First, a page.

Flying University is a re-education in hidden histories.
This talk series is named after the underground university in Russian-occupied Poland that taught subjects banned by the state-run schools. This rebel organization also educated women, who were barred from attending the official university, including Marie Curie. In that spirit, each Flying University talk highlights a piece of history that has been “conveniently forgotten”. Lets set the record straight.
Doors 7:00pm, show 7:30pm.
Tickets: $12 adv/ $15 door.
Sciencewashing: How Science and the Pursuit of Knowledge Gentrify Cities
A talk by Steph Yin and Alexis Takahashi
There's greenwashing, pinkwashing and artwashing... is sciencewashing a thing too? Ideals like "progress" and the "quest for knowledge" are often used to justify science-driven development. But in reality not everybody benefits equally — and some are disproportionately harmed — in the pursuit of these abstract goals. Drawing from examples in New York, Los Angeles and Berlin, this talk will examine who wins and who loses when cities decide to embrace development and economic growth driven by science, research and tech.
with opening talks:
Andrea Coleman: The Treatment of Black Women in Science
Marie Cruz Soto: Birthing Practices, Medicalization and Colonialism in Puerto Rico - Through a closer look at birthing practices, this talk explores how medicalization and colonialism have gone hand in hand in Puerto Rico.
Steph Yin is a multimedia science journalist and regular contributor to the New York Times. She most often writes about genetics, evolution and ecology, but loves any science tale that is juicy, human or strange. As a storyteller, she is interested in bringing forth the perspectives of people who are not traditionally heard, interrogating the role science should play in society and expanding our definitions of "science" and "scientist." Originally from New Jersey, she now lives in Philadelphia after stints in Providence and New York.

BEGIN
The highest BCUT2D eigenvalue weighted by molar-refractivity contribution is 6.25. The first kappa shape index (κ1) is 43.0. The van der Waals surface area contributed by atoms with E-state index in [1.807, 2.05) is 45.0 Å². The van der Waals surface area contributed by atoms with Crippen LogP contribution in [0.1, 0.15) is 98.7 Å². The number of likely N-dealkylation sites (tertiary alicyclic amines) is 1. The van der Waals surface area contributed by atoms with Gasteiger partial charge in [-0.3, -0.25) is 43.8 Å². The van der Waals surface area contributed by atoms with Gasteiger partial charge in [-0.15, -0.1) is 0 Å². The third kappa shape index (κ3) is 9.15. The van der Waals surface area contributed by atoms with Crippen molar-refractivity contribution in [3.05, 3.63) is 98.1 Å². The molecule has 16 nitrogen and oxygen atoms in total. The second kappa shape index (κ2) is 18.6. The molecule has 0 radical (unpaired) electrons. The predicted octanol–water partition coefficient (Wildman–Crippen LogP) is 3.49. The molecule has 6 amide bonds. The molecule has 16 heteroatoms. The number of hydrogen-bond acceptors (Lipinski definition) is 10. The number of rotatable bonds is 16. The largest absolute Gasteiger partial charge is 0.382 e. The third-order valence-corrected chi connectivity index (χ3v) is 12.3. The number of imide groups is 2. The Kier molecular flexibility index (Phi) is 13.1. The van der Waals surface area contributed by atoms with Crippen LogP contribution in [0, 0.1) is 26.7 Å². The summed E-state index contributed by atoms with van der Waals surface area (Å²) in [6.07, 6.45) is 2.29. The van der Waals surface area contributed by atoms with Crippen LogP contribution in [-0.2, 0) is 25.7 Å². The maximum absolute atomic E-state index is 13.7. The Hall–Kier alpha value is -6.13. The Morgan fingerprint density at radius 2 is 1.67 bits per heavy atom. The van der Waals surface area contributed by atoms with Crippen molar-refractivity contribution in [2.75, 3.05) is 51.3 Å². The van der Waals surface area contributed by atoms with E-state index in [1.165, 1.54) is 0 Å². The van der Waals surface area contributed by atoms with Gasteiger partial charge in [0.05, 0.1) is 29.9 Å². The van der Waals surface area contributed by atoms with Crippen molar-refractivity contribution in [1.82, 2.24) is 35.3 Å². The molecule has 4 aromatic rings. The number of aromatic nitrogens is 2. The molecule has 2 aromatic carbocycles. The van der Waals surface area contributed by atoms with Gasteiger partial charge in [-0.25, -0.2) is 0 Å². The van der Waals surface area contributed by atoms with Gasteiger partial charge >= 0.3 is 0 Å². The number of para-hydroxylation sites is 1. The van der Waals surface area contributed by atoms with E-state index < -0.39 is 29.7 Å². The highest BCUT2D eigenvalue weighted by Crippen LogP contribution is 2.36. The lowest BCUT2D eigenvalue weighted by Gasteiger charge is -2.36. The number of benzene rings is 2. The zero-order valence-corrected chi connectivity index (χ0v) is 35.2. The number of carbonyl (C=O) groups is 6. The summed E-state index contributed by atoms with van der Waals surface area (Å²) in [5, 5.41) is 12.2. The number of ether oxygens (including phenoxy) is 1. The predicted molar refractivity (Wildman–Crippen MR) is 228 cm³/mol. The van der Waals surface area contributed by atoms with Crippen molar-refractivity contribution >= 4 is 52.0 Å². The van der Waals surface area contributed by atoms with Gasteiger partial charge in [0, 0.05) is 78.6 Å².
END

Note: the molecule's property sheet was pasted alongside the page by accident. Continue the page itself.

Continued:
Alexis Takahashi is a multiracial community organizer, garden educator, and writer. In 2015 she co-founded Free Radicals, a collective that creates resources for political education on the intersections of science and social justice. Her writings have focused on the ways that science has shaped our conceptions of race, gender, and disability. She currently collaborates with local grassroots organizations in Los Angeles, creating community education events that explore the hidden histories and ideologies of Western science.
Marie Cruz Soto is a scholar and activist interested in the workings of militarized colonialism and in struggles to decolonize, demilitarize and overall imagine a less violent world. Her work particularly focuses on the island of Vieques, Puerto Rico. She teaches at the Gallatin School of Individualized Study, New York University.
REFUND POLICY: Tickets maybe be refunded up to 24 hours before the event. Within 24 hours we may take exchanges for other events at our discretion. No refunds after the event.
Please note this is a mixed seated and standing venue. Please arrive early for the best seats.
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